Supervisor seeks support for hemp law

WOODSTOCK – Shenandoah County leaders plan to consider endorsing industrial hemp production in the state.

The Board of Supervisors discussed a resolution of support for the proposed Industrial Hemp Farming Act of 2015 during a work session Thursday. The resolution will come before the board for action at a future meeting.

Vice Chairman Richard Walker, who represents district 3, told the board he researched the topic of industrial hemp. Walker quickly noted that hemp is not the same as marijuana and has far less THC. Legislation supporting industrial hemp production has been proposed many times over the years and currently sits in committee, Walker said. The supervisor debunked some myths about hemp, adding that state and national farm bureaus support its production given that the plant isn’t a drug.

“We’re not talking about marijuana,” Walker said. “Nobody’s gonna be smoking this stuff and if they did it would taste like lousy tobacco.”

“What has happened in the idea of combating drugs … they did not make a differentiation based on the THC content,” Walker added. “They merely said therefore all cannabis plants are categorized as drugs.”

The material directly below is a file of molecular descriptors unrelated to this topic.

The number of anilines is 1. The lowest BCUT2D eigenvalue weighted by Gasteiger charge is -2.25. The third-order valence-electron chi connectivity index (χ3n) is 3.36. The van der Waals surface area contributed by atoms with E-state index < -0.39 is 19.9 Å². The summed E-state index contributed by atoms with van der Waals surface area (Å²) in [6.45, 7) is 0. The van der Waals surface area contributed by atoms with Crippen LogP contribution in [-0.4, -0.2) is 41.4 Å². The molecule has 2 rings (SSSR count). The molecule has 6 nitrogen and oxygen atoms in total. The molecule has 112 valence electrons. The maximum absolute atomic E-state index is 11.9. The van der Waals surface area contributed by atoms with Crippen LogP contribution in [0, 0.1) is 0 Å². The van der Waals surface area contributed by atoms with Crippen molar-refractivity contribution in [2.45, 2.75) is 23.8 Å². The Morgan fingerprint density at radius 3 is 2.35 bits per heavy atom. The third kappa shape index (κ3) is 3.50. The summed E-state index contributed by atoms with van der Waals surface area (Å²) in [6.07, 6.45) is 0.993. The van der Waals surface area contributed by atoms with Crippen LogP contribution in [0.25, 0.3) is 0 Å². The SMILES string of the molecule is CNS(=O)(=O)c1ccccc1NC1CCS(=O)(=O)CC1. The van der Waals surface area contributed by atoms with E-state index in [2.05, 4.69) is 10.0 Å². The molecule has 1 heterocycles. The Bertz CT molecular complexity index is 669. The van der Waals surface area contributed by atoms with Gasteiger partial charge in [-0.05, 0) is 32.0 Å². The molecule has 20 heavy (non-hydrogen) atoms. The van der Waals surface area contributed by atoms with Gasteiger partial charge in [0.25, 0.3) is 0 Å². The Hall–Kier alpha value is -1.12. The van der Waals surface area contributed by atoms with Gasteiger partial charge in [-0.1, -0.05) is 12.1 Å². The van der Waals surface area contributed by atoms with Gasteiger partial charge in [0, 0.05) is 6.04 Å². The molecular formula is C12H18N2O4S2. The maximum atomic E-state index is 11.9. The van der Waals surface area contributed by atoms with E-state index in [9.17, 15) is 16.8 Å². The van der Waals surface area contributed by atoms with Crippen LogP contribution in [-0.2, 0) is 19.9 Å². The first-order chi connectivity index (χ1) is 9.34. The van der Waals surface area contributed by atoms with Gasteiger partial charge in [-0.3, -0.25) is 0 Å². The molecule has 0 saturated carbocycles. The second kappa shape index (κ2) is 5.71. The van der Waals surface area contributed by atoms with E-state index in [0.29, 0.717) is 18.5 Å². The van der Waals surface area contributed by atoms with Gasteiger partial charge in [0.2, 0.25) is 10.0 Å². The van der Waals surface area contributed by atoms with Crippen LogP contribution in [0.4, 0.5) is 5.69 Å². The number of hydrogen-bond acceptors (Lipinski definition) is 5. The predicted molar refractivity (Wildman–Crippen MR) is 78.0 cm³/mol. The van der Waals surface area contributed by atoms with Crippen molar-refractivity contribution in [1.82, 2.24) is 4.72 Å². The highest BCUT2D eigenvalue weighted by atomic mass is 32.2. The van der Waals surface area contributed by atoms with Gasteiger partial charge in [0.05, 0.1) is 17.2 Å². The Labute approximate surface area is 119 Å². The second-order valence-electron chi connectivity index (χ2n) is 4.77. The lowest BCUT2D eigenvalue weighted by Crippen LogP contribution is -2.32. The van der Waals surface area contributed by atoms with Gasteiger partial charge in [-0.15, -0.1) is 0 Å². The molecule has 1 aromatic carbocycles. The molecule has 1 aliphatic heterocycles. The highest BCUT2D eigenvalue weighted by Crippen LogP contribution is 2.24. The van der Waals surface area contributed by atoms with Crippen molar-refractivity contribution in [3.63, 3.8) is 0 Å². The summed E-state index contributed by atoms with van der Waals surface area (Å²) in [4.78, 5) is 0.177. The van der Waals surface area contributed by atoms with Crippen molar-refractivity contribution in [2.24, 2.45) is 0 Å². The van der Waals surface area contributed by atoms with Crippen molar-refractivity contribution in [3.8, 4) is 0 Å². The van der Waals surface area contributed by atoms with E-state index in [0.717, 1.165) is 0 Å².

State law that took effect July 1 allows for the licensing of industrial-hemp growing and manufacturing. The Industrial Hemp Act remains in the judiciary committees of the U.S. House of Representatives and Senate, Walker said. The legislation has about 70 cosponsors in the House and 14 in the Senate, he noted. The bills define industrial hemp as containing less than three-tenths of 1 percent of THC and provide for state licensing and oversight as indicated in the state law.

The board also heard presentations from Bobby Clark, extension agent and unit coordinator with the Virginia Cooperative Extension, John Fike, extension forage specialist from Virginia Tech and Erin Williams, senior policy analyst with the Virginia Department of Agriculture and Consumer Services.

The resolution states that industrial hemp, identified as a variety of the Cannabis sativa L plant species, is grown for industrial uses of its derived products, not as a recreational drug. Hemp can help farmers avoid the use of herbicides, the resolution states. A 1998 study considers industrial hemp as environmentally friendly. Hemp is used to make commercial and industrial products. The United States imports industrial hemp from Canada, China and Europe to produce products valued at close to $600 million per year.

Contact staff writer Alex Bridges at 540-465-5137 ext. 125, or abridges@nvdaily.com